Grasslands are an essential habitat. They are home to thousands of species, many of which are threatened and endangered. Grasslands also help to sequester carbon, reducing emissions,storing water and mitigating flood risk. Yet, many of our global grasslands have been destroyed. Decades of development, industrial agriculture or overgrazing have led to swathes of healthy, biodiverse grasslands being lost. Almost half of all temperate grasslands and 16 percent of tropical grasslands have been converted to agricultural or industrial uses and only one percent of the original tallgrass prairie exists today.
However, we can restore our grasslands. By valuing our species-rich grasslands and restoring them to health, we can help to stop our climate and ecological emergencies and create a more sustainable future for our planet. This panel discussion will look at the power and potential of grassland restoration with a focus on the importance of species-richness and biodiversity. Panellists will discuss restoration from a location-specific perspective, offering examples from around the globe and highlighting holistic management techniques.
This panel will explore the implications of technology--both high and low--on how we grow, harvest, distribute, and consume food. Farmers today are using image recognition technologies to detect signs of bacteria or fungus—such as color change, wilting, or spots—to identify pests and plant diseases. Predictive ordering algorithms are modernizing food retail and helping to cut food waste in half. Natural language processing applications can read tweets and restaurant reviews in order to identify sources of food poisoning, and improve food safety inspections. But technology is not a silver bullet and there are potential dangers around privacy, control, and who benefits. We will feature farmers, nutrition and food experts, and entrepreneurs who are grappling with these issues.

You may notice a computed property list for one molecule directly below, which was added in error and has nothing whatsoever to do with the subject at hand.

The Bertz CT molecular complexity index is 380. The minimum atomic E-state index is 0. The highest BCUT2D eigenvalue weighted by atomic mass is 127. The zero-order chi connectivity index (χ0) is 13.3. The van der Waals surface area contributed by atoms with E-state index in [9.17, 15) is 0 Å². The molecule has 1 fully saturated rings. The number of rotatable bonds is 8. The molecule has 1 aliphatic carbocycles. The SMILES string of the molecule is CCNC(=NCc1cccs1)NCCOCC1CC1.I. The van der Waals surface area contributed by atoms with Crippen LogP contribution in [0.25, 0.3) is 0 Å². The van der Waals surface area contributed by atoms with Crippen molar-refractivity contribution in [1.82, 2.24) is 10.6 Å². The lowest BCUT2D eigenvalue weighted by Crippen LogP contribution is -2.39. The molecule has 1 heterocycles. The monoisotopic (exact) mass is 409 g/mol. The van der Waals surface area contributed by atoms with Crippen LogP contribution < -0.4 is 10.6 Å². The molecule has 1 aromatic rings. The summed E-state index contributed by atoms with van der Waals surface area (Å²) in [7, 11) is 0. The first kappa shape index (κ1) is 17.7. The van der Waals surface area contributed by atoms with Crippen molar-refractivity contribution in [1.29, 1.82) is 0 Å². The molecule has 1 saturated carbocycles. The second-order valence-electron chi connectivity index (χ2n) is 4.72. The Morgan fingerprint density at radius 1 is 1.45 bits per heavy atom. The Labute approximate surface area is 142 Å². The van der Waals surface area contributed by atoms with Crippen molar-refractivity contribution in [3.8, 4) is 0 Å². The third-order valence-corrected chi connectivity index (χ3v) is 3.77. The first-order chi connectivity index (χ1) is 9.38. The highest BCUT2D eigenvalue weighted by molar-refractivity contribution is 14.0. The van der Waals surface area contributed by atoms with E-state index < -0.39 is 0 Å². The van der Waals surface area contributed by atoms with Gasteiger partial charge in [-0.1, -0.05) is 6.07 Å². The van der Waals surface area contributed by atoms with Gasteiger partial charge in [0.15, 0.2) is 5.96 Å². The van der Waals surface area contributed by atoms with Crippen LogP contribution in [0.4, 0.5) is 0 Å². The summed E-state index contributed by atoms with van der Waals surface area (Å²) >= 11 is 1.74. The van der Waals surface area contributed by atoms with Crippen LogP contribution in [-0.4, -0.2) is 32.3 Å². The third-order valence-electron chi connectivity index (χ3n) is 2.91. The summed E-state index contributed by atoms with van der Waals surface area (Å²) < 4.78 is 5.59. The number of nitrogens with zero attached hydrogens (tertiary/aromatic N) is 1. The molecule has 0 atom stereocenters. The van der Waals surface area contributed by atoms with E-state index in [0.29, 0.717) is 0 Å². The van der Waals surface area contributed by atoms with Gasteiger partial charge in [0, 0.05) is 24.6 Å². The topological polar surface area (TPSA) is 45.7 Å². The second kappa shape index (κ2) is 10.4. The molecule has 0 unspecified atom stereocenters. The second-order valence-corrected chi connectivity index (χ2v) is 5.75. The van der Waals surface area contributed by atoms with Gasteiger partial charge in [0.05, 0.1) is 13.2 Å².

Agriculture and the food system accounts for nearly one third of all greenhouse gases, but the vast majority of this is from the energy intensive production and distribution of a few internationally traded commodities. Whereas farmers operating agro-ecological systems around the world produce food and resources for their communities while reducing cO2 emissions from agriculture and sequestering carbon at the same time.
Many governments now accept the need for net zero but there is a huge amount of conflict over the strategies we need to get there. From corporate veganism to carbon offsetting these false solutions continue to rely on the exploitation of people and resources around the world, just as much as the current agri-industrial food system does.
In this session, we will outline the Landworkers’ Alliance and La Via Campesina’s vision of how to create a genuinely climate friendly agriculture system while resisting the false solutions advocated for by the corporations ultimately responsible for reducing fossil fuels.
New research has found that for every pound spent buying organic food through a farmers’ market or veg scheme, almost £3 more is generated in benefits to farmers and growers, their workers, local suppliers, citizens and the environment. We show how buying food is an agricultural act with far-reaching consequences.
One of the main problems with our food system is that the price you pay often doesn’t reflect all the factors that have gone into creating it. This can disadvantage food production and distribution systems that do take them into account.
New Economics Foundation (NEF), in partnership with community-led traders Growing Communities and the Soil Association, shine a light on this with ground-breaking analysis. It draws on data from customers, volunteers, employees, farmers, producers, as well as environmental research and demonstrates how to monetise the true value of local, organic supply chains, now recognised as valuable ‘public goods’.
We discuss this ‘toolkit’ and its potential for enabling other community led growing and trading networks, such as Better Food Traders.
The Soil Association and the English Organic Forum have been working with Defra to seek recognition of the public goods that are provided by organic farming practices. From our research and representations, we make the case for these public goods to be supported by the government.